Second, there is no provision for the outcomes of a regional assessment to be binding. Regional assessments would simply be a consideration in project assessments, and Bill 51 offers no legal mechanism to apply regional assessments to any other provincial decision-making in the region. This limits the effectiveness of regional assessment as a tool to manage cumulative effects.

Nonetheless, Bill 51 would bring regional assessments in BC a step closer to reality, and there would be some opportunity to advocate for stronger regional assessment provisions when the government conducts consultations on the associated regulation.

What status quo problems would Bill 51 repeat? Three examples

  1. No approval test

While Bill 51 obliges ministers to “consider” a number of materials and recommendations before making a decision, it contains no approval test nor any binding criteria for the ministers’ decision to approve or reject a project. As West Coast has previously argued: “Without an approval test, decision-making criteria or rules governing how to deal with trade-offs, including which trade-offs are unacceptable (such as crossing an ecological limit), decisions often appear arbitrary, politicized and unjust.”

The bill establishes a welcome new list of matters that must be assessed, but when it comes to the final approval, ministers may still base their decision on anything they “consider relevant to the public interest” (even including considerations that may be contrary to the purposes set out in the bill).

To see how this is problematic, one need only look at the example of BC’s legislated targets to reduce greenhouse gas (GHG) emissions under the Greenhouse Gas Reduction Targets Act (soon to become the Climate Change Accountability Act).

Bill 51 would require that a project’s GHG emissions be “considered” in an assessment, including “the potential effects on the province being able to meet its targets under the Greenhouse Gas Reduction Targets Act.” However, in making a final decision under Bill 51, ministers are still free to approve projects that would blow BC’s legislated GHG targets, and they may base that approval on any matters that they subjectively consider to be in the “public interest.”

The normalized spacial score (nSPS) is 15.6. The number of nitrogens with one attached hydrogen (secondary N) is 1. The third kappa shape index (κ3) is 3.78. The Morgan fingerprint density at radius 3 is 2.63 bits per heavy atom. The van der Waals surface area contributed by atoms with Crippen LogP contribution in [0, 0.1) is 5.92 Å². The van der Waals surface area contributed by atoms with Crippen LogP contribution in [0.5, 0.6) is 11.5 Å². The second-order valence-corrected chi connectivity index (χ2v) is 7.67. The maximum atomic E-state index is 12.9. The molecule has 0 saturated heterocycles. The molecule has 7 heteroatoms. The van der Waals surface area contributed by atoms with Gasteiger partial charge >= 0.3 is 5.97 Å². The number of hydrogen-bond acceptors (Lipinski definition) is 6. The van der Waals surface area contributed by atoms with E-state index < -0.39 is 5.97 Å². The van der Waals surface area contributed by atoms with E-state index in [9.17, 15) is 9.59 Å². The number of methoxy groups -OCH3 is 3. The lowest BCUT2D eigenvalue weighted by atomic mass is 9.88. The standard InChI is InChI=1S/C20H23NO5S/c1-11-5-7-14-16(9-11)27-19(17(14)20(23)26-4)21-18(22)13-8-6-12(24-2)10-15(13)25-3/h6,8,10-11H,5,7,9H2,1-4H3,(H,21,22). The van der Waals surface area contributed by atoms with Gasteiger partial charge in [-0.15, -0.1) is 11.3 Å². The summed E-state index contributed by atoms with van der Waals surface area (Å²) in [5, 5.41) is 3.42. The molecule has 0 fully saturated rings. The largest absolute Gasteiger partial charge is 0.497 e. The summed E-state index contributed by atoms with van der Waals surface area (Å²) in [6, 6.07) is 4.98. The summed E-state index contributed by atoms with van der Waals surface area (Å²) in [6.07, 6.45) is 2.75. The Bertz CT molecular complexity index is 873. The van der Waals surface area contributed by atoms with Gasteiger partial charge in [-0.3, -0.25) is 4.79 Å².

1. Proponent-led evidence, without peer review requirements

Over 180 academics and science professionals recently had this to say in an open letter to Premier Horgan about Bill 51:

After careful review of your government’s recently introduced legislation, we conclude that the proposed environmental assessment process will fall short of your stated goal – to protect the environment and restore public confidence. In particular, the proposed legislation retains three deficiencies of current practice that are at odds with the foundations of science-based decisions, namely, a lack of scientific independence, of peer-review, and of transparency.

While Bill 51 provides options to use evidence from sources other than the proponent, and options for expert peer review of proponent materials, these are not requirements (other than a guarantee that Indigenous nations may evaluate the impacts of a project on the nation and its rights). The default practice would still be for the proponent to generate most or all of the evidence.